Glycosyltransferases are involved in the biosynthesis of lipid-linked N-glycans. Here, we identify and characterize a mannosyltransferase gene from Arabidopsis thaliana, which is the functional homolog of the ALG3 (Dol-P-Man: Man(5)GlcNAc(2)-PP-Dol alpha 1,3-mannosyl transferase) gene in yeast. The At ALG3 protein can complement a Delta alg3 yeast mutant and is localized to the endoplasmic reticulum in yeast and in plants. A homozygous T-DNA insertion mutant, alg3-2, was identified in Arabidopsis with residual levels of wild-type ALG3, derived from incidental splicing of the 11th intron carrying the T-DNAs. N- glycan analysis of alg3-2 and alg3-2 in the complex-glycan-less mutant background, which lacks N- acetylglucosaminyl-transferase I activity, reveals that when ALG3 activity is strongly reduced, almost all N-glycans transferred to proteins are aberrant, indicating that the Arabidopsis oligosaccharide transferase complex is remarkably substrate tolerant. In alg3-2 plants, the aberrant glycans on glycoproteins are recognized by endogenous mannosidase I and N- acetylglucosaminyltransferase I and efficiently processed into complex-type glycans. Although no high-mannose-type glycoproteins are detected in alg3-2 plants, these plants do not show a growth phenotype under normal growth conditions. However, the glycosylation abnormalities result in activation of marker genes diagnostic of the unfolded protein response.
RNA interference silencing of chalcone synthase, the first step in the flavonoid biosynthesis pathway, leads to parthenocarpic tomato fruits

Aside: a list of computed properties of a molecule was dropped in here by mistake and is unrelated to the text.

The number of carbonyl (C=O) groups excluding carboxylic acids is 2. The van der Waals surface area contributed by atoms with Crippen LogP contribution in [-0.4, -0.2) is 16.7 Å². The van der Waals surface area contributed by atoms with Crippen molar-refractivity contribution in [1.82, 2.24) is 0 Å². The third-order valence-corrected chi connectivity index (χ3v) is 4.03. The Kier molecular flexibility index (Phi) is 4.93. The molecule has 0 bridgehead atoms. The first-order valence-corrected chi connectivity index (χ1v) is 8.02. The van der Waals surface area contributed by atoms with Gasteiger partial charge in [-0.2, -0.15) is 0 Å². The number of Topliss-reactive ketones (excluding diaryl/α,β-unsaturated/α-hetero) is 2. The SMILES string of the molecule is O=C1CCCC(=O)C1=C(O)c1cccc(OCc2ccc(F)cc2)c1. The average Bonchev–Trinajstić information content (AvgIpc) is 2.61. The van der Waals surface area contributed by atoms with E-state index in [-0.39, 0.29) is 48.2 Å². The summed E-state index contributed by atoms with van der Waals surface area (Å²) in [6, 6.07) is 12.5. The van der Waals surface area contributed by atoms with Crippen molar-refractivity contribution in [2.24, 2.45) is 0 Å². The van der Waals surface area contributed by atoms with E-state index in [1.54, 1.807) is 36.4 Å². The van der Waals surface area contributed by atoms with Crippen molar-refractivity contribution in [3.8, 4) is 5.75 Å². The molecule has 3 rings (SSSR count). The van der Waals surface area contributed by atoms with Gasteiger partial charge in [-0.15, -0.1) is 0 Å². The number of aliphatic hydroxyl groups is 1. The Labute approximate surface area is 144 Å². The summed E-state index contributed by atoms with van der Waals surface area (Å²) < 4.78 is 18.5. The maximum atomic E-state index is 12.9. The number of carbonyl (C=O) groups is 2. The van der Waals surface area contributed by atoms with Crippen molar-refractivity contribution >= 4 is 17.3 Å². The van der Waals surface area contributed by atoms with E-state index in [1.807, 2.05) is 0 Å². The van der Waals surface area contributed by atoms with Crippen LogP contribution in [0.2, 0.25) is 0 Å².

Schijlen, E.G.W.M. ; Vos, C.H. de; Martens, S. ; Jonker, H.H. ; Rosin, F.M.A. ; Molthoff, J.W. ; Tikunov, Y.M. ; Angenent, G.C. ; Tunen, A.J. van; Bovy, A.G. - \ 2007
Plant Physiology 144 (2007)3. - ISSN 0032-0889 - p. 1520 - 1530.
transcription factor - male-sterility - arabidopsis-thaliana - male-fertility - flower color - tube growth - gene - pollen - petunia - expression
Parthenocarpy, the formation of seedless fruits in the absence of functional fertilization, is a desirable trait for several important crop plants, including tomato (Solanum lycopersicum). Seedless fruits can be of great value for consumers, the processing industry, and breeding companies. In this article, we propose a novel strategy to obtain parthenocarpic tomatoes by down-regulation of the flavonoid biosynthesis pathway using RNA interference (RNAi)-mediated suppression of chalcone synthase (CHS), the first gene in the flavonoid pathway. In CHS RNAi plants, total flavonoid levels, transcript levels of both Chs1 and Chs2, as well as CHS enzyme activity were reduced by up to a few percent of the corresponding wild-type values. Surprisingly, all strong Chs-silenced tomato lines developed parthenocarpic fruits. Although a relation between flavonoids and parthenocarpic fruit development has never been described, it is well known that flavonoids are essential for pollen development and pollen tube growth and, hence, play an essential role in plant reproduction. The observed parthenocarpic fruit development appeared to be pollination dependent, and Chs RNAi fruits displayed impaired pollen tube growth. Our results lead to novel insight in the mechanisms underlying parthenocarpic fruit development. The potential of this technology for applications in plant breeding and biotechnology will be discussed.